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Spring Festival coincides with Valentine's Day, a dilemma for love-birds

2010-02-13 20:27 BJT

Special Report: 2010 Spring Festival |

by Xinhua writer Wang Ruoyao

NANJING, Feb. 13 (Xinhua) -- As Chinese New Year, or Spring Festival, coincides with Valentine's Day on Feb. 14, many young Chinese have struggled to choose between their family and their lover.

"In light of Chinese traditions, I should make my way back home and savor the moment of family reunion on the first day of the Lunar Year of the Tiger," said 27-year-old Chen Xin, a business analyst in Jinan, capital of eastern Shandong Province.

As Chinese New Year, or Spring Festival, coincides with Valentine's Day on Feb. 14, many young Chinese have struggled to choose between their family and their lover.
As Chinese New Year, or Spring Festival, coincides with Valentine's Day
on Feb. 14, many young Chinese have struggled to choose between their 
family and their lover.

"But it will be a great pity if I spend Valentine's Day without my girlfriend," Chen said, adding that the couple's hometowns were about 200 km away from each other in north China's Hebei Province.

Zi Jia, a 25-year-old postgraduate from Beijing-based Renmin University of China, also felt unhappy about spending the romantic day alone.

"I know for sure that my boyfriend and I can't be together on that day, because his parents want him home in Wuhan (capital of central Hubei Province), and I will be in Jinan," Zi said.

Many Chinese youth would have faced the same dilemma. China's so called "floating" population hit 180 million at the end of 2009, about 150 million of which were migrant workers, said Ma Jiantang, head of the National Bureau of Statistics earlier last month.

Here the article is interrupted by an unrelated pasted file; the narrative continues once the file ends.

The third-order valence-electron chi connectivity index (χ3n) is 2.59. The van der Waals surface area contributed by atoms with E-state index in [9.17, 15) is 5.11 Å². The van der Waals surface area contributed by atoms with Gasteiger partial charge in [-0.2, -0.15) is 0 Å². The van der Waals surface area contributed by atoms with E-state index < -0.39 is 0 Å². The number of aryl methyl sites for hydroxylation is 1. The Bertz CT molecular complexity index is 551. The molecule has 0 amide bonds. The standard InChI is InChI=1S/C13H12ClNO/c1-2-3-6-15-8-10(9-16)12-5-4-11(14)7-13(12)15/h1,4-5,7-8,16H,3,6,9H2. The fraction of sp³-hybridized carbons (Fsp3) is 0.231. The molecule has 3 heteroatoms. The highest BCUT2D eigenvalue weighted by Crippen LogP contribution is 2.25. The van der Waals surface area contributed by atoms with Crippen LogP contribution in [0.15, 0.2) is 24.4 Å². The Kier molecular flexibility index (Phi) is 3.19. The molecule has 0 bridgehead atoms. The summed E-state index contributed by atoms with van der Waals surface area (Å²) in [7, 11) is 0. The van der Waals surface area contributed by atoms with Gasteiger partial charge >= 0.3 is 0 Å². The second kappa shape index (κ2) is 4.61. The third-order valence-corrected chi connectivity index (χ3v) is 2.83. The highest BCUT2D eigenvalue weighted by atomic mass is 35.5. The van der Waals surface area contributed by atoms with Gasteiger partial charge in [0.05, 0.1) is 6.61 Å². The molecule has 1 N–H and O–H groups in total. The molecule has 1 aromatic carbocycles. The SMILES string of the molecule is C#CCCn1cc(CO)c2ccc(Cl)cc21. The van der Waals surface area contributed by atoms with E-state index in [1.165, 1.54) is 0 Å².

The coinciding of the two festivals is a kind of culture clash, and it would understandably present young Chinese, who have been greatly exposed to western culture, with a hard choice, said Li Hao, vice-secretary of the Shangdong Folklore Society.

Despite all the reluctance, most young Chinese still put Spring Festival ahead of Valentine's Day.

According to an online poll conducted by Sina.com and MSN from Jan. 29 to Feb. 8, 59 percent of about 1,500,000 voters said they would be with their family on Feb. 14 while 29 percent of them planned to be with their lover.

"You see how important Spring Festival is to Chinese just by taking a glimpse at the crowds at the railway stations," Chen said. "Spring Festival to us is what Christmas is to westerners."

"As long as a couple love each other, they could spend everyday like it was Valentine's Day," said A Lang, a 24-year-old barber in Nanjing, capital of eastern Jiangsu Province, whose hometown was in rural Huaihua of central Hunan Province.

A Lang regarded spending the Spring Festival with his family as something he must do each year.

But he has promised to make it up to his girlfriend by taking her to a lantern show after the Spring Festival.

Valentine's Day is set on Feb. 14 on the solar calendar, whereas Chinese New Year falls on the first day of the Chinese lunar calendar.

The date of Chinese New Year on the solar calendar changes every year. The two festivals coincided three times last century, in 1915, 1934 and 1953. The next time will be in 2048.

(Reporting by Xinhua correspondents Zhang Zhanpeng in Nanjing and Liu Baosen in Jinan)

Editor: Liu Fang | Source: Xinhua